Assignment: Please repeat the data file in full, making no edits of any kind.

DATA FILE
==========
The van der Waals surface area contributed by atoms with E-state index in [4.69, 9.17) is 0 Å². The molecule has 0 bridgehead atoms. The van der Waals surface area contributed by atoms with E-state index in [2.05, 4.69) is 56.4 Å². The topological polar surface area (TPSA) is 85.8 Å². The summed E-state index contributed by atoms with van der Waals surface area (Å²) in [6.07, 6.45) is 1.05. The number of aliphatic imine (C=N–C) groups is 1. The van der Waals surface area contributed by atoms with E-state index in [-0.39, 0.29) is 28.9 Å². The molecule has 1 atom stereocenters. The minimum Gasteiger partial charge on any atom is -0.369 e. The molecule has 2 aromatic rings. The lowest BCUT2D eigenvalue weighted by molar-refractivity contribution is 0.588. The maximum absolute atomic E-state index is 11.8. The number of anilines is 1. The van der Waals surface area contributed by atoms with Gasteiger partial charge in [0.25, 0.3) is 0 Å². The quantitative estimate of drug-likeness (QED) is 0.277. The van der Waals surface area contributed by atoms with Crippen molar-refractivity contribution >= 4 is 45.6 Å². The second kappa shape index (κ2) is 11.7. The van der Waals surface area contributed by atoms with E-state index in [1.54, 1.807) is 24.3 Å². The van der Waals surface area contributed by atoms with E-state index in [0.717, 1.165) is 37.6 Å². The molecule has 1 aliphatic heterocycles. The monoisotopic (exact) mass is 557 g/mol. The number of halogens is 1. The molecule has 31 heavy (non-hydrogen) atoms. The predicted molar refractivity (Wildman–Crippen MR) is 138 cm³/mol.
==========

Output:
The van der Waals surface area contributed by atoms with E-state index in [4.69, 9.17) is 0 Å². The molecule has 0 bridgehead atoms. The van der Waals surface area contributed by atoms with E-state index in [2.05, 4.69) is 56.4 Å². The topological polar surface area (TPSA) is 85.8 Å². The summed E-state index contributed by atoms with van der Waals surface area (Å²) in [6.07, 6.45) is 1.05. The number of aliphatic imine (C=N–C) groups is 1. The van der Waals surface area contributed by atoms with E-state index in [-0.39, 0.29) is 28.9 Å². The molecule has 1 atom stereocenters. The minimum Gasteiger partial charge on any atom is -0.369 e. The molecule has 2 aromatic rings. The lowest BCUT2D eigenvalue weighted by molar-refractivity contribution is 0.588. The maximum absolute atomic E-state index is 11.8. The number of anilines is 1. The van der Waals surface area contributed by atoms with Gasteiger partial charge in [0.25, 0.3) is 0 Å². The quantitative estimate of drug-likeness (QED) is 0.277. The van der Waals surface area contributed by atoms with Crippen molar-refractivity contribution >= 4 is 45.6 Å². The second kappa shape index (κ2) is 11.7. The van der Waals surface area contributed by atoms with E-state index in [1.54, 1.807) is 24.3 Å². The van der Waals surface area contributed by atoms with E-state index in [0.717, 1.165) is 37.6 Å². The molecule has 1 aliphatic heterocycles. The monoisotopic (exact) mass is 557 g/mol. The number of halogens is 1. The molecule has 31 heavy (non-hydrogen) atoms. The predicted molar refractivity (Wildman–Crippen MR) is 138 cm³/mol.